Published on: Monday, November 12, 2012
Three members of UST Law’s faculty spent part of their mid-semester break in sunny San Diego. But the pleasant weather was only a secondary reason for the trip out west.
Professors Tom Berg and Michael Paulsen and Dean Robert Vischer were among a group of 30 religious liberties scholars invited to participate in the University of San Diego School of Law’s Institute for Law and Philosophy conference on “Freedom of the Church in the Modern Era.”
The Oct. 12 conference featured presentations and commentary from many of the leading legal experts on the First Amendment religion clauses. Conference invitees explored several topics including, what justifications, if any, exist under present circumstances for giving legal protection to churches or religious institutions and what kinds of associations or institutions should fall within the coverage of a commitment to freedom of the church or institutional religious autonomy. Also discussed were the implications of a constitutional protection to freedom of the church over modern-day issues such as: the ministerial exemption, church property disputes, tax exemption for churches and whether church-affiliated hospitals have an obligation to provide abortion-related services.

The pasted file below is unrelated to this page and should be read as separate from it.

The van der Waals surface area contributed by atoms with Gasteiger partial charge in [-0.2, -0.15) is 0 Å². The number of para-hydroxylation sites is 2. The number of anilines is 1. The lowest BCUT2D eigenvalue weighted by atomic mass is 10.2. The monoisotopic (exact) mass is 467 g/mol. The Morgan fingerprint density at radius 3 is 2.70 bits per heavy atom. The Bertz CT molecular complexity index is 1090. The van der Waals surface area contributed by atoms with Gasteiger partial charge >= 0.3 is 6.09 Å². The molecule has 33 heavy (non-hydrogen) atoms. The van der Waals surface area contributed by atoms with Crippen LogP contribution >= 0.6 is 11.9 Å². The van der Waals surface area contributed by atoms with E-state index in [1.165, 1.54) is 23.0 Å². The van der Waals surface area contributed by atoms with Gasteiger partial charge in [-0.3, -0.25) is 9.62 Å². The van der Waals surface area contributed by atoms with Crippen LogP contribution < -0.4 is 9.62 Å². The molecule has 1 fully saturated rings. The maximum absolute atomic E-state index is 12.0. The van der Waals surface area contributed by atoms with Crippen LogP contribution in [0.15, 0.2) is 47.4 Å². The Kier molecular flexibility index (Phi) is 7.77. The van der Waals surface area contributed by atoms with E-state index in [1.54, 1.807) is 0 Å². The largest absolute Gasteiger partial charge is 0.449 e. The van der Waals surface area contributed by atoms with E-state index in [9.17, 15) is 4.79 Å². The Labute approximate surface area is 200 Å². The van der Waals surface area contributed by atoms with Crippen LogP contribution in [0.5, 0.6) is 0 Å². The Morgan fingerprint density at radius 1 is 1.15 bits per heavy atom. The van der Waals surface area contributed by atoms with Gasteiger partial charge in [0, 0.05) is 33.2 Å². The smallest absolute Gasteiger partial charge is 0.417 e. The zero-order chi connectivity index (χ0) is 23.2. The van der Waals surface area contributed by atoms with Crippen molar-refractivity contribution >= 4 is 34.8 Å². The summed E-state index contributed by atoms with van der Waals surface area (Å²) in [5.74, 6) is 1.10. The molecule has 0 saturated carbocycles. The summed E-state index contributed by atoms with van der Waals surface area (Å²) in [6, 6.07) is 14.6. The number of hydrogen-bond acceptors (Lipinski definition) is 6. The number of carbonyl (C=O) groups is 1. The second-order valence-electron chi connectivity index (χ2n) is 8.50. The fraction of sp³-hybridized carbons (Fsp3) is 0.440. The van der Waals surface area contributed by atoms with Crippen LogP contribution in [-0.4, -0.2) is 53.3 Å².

St. Thomas was the only law school at the conference to feature commentary and presentations from three faculty members, said Prof. Berg, whose presentation explored the political divide that exists between “progressives” and “conservatives” on the HHS mandate and other public policy issues.
“I asked the question whether one can reconcile strong, ‘progressive’ views on public policy issues with strong protection for religious organizations that aren’t themselves progressive,” Berg said. “It’s an important topic because so many of our conflicts today are between progressives and conservative religious groups. I worry that we may be moving toward a place where progressives get suspicious of religious liberty as a general idea because it is associated so often only with conservative beliefs. So I think it is vital that we realize religious liberty is for everyone. Both conservatives and progressives have to realize that.”
Dean Vischer’s presentation at the conference also touched on the HHS mandate, and more specifically whether private businesses should be entitled to the same religious exemptions that are currently afforded to churches and some religiously-affiliated non-profit organizations. Prof. Paulsen provided commentary that argued the text of the First Amendment’s religious clause provides strong Free Exercise-protection for churches and religious organizations.
The fact that three faculty members from one school were invited to participate in the conference is another positive sign that UST Law is fulfilling its mission by leading the way in such areas of legal scholarship, Berg said.
“It was an honor for three of us to participate at a conference with so many excellent religious liberties scholars,” Berg said, “It provides an example of how faculty at St. Thomas are constantly addressing these important issues in a way that takes religious faith very seriously, and is also open to dialogue with non-religious perspectives. That’s part of our mission as a faith-based law school.”